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Ford could be using CATL Batteries in their future EVs

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Contemporary Amperex Technology Co (CATL) is looking to open a battery plant in the US that could used to supply Ford and BMW with batteries.

Ford currently leans on multiple EV battery suppliers for its electrified products, including SK Innovation, LG Energy Solution, Panasonic, BYD, and Contemporary Amperex Technology Co (CATL) – the latter two in China only – in addition to working on its own battery joint venture with SK dubbed BlueOvalSK. Currently, SK Innovation supplies batteries for the Ford F-150 Lighting while both the Ford Mustang Mach-E and Ford E-Transit utilize LG units, but that could be changing for these and other future North American Ford EVs, according to Reuters.

CATL – the world’s largest producer of batteries – is reportedly on the verge of choosing more than one location for new U.S.-based plants that would supply batteries for BMW and Ford EVs. The report indicates that both South Carolina and Kentucky are under consideration as potential sites for these EV battery plants, where BMW and Ford already operate assembly plants, respectively. The report indicates that the South Carolina plant would presumably begin production in 2026.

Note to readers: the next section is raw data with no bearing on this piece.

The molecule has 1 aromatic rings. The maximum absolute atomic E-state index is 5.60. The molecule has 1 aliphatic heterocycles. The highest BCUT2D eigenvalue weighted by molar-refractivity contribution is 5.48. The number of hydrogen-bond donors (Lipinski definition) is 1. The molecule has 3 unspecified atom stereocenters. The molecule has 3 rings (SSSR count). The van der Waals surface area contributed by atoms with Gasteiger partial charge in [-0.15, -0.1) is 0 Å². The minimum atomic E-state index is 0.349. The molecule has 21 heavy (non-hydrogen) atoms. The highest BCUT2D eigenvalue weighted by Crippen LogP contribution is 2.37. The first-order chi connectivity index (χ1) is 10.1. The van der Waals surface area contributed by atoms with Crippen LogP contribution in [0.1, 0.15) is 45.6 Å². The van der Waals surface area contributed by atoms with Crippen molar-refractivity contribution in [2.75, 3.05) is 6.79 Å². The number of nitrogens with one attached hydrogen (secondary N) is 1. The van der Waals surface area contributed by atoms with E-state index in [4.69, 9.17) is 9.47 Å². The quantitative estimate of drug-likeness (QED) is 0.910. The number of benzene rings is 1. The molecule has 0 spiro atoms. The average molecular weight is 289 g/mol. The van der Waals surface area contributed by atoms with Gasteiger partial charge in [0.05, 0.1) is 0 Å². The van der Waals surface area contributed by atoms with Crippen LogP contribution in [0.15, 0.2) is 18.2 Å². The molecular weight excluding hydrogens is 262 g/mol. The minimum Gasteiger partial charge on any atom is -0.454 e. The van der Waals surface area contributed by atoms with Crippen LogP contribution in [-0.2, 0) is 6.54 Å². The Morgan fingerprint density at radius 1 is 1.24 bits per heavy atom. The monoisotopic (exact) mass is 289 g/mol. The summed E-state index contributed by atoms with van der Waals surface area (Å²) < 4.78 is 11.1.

CATL is in the midst of a major expansion as it aims to retain its title as the world’s largest battery manufacturer by tripling its output by 2025. Part of that plan involves building plants in countries near its customers, and CATL already purchased a facility in Glasgow, Kentucky, back in 2020.

Meanwhile, Ford is investing $7 billion in its BlueOval City complex in Kentucky, which will build both EVs and EV batteries, including the automaker’s new IonBoost units. Its joint venture partner SK Innovation continues to expand its own operations in the U.S., China, and Europe as well after spinning off its battery division into its own distinct entity. At the same time, all of these manufacturers face major challenges as raw materials shortages have caused prices to skyrocket, while EV battery prices are expected to soar by as much as 40 percent over the next two years or so.
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